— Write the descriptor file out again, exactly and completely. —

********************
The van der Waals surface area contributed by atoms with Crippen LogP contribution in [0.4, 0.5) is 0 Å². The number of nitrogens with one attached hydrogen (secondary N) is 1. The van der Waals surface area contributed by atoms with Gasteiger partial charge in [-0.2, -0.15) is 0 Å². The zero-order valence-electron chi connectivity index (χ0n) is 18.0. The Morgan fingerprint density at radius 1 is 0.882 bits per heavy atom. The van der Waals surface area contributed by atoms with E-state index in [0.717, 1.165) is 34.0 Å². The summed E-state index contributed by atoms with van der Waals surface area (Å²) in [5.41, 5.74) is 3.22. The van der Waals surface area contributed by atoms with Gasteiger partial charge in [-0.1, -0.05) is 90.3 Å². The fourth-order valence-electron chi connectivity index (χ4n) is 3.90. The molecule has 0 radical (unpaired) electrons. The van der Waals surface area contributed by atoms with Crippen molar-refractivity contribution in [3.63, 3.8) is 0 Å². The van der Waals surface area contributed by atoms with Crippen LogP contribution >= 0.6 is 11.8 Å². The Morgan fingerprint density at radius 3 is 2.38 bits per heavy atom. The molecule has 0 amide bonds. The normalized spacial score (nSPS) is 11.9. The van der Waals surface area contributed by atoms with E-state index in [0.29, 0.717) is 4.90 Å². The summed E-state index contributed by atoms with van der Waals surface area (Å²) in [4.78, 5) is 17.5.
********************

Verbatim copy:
The van der Waals surface area contributed by atoms with Crippen LogP contribution in [0.4, 0.5) is 0 Å². The number of nitrogens with one attached hydrogen (secondary N) is 1. The van der Waals surface area contributed by atoms with Gasteiger partial charge in [-0.2, -0.15) is 0 Å². The zero-order valence-electron chi connectivity index (χ0n) is 18.0. The Morgan fingerprint density at radius 1 is 0.882 bits per heavy atom. The van der Waals surface area contributed by atoms with E-state index in [0.717, 1.165) is 34.0 Å². The summed E-state index contributed by atoms with van der Waals surface area (Å²) in [5.41, 5.74) is 3.22. The van der Waals surface area contributed by atoms with Gasteiger partial charge in [-0.1, -0.05) is 90.3 Å². The fourth-order valence-electron chi connectivity index (χ4n) is 3.90. The molecule has 0 radical (unpaired) electrons. The van der Waals surface area contributed by atoms with Crippen molar-refractivity contribution in [3.63, 3.8) is 0 Å². The van der Waals surface area contributed by atoms with Crippen LogP contribution >= 0.6 is 11.8 Å². The Morgan fingerprint density at radius 3 is 2.38 bits per heavy atom. The molecule has 0 amide bonds. The normalized spacial score (nSPS) is 11.9. The van der Waals surface area contributed by atoms with E-state index in [0.29, 0.717) is 4.90 Å². The summed E-state index contributed by atoms with van der Waals surface area (Å²) in [4.78, 5) is 17.5.